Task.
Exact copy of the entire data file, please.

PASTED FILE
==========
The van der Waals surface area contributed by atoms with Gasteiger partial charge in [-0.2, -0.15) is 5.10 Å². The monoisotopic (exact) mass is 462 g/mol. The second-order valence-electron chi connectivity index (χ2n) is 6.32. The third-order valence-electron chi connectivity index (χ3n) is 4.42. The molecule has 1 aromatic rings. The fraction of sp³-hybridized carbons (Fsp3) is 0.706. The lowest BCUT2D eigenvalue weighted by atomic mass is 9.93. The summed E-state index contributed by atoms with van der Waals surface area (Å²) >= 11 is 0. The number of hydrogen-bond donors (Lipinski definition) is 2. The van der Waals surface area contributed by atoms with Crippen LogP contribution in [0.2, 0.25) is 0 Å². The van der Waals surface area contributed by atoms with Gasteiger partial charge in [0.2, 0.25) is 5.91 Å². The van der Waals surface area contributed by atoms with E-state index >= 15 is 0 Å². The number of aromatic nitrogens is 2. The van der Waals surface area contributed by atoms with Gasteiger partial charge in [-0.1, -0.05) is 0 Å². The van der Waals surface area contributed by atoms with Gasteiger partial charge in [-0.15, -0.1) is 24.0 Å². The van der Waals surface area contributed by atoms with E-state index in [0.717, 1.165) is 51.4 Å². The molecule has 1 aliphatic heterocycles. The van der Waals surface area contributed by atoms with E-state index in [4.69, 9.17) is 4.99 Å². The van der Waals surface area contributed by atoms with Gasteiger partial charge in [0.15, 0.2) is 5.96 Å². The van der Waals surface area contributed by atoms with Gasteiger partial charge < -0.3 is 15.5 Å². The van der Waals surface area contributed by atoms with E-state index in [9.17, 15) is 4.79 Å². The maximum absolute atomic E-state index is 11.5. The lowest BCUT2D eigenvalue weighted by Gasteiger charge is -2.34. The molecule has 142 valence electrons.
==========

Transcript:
The van der Waals surface area contributed by atoms with Gasteiger partial charge in [-0.2, -0.15) is 5.10 Å². The monoisotopic (exact) mass is 462 g/mol. The second-order valence-electron chi connectivity index (χ2n) is 6.32. The third-order valence-electron chi connectivity index (χ3n) is 4.42. The molecule has 1 aromatic rings. The fraction of sp³-hybridized carbons (Fsp3) is 0.706. The lowest BCUT2D eigenvalue weighted by atomic mass is 9.93. The summed E-state index contributed by atoms with van der Waals surface area (Å²) >= 11 is 0. The number of hydrogen-bond donors (Lipinski definition) is 2. The van der Waals surface area contributed by atoms with Crippen LogP contribution in [0.2, 0.25) is 0 Å². The van der Waals surface area contributed by atoms with Gasteiger partial charge in [0.2, 0.25) is 5.91 Å². The van der Waals surface area contributed by atoms with E-state index >= 15 is 0 Å². The number of aromatic nitrogens is 2. The van der Waals surface area contributed by atoms with Gasteiger partial charge in [-0.1, -0.05) is 0 Å². The van der Waals surface area contributed by atoms with Gasteiger partial charge in [-0.15, -0.1) is 24.0 Å². The van der Waals surface area contributed by atoms with E-state index in [0.717, 1.165) is 51.4 Å². The molecule has 1 aliphatic heterocycles. The van der Waals surface area contributed by atoms with E-state index in [4.69, 9.17) is 4.99 Å². The van der Waals surface area contributed by atoms with Gasteiger partial charge in [0.15, 0.2) is 5.96 Å². The van der Waals surface area contributed by atoms with Gasteiger partial charge < -0.3 is 15.5 Å². The van der Waals surface area contributed by atoms with E-state index in [9.17, 15) is 4.79 Å². The maximum absolute atomic E-state index is 11.5. The lowest BCUT2D eigenvalue weighted by Gasteiger charge is -2.34. The molecule has 142 valence electrons.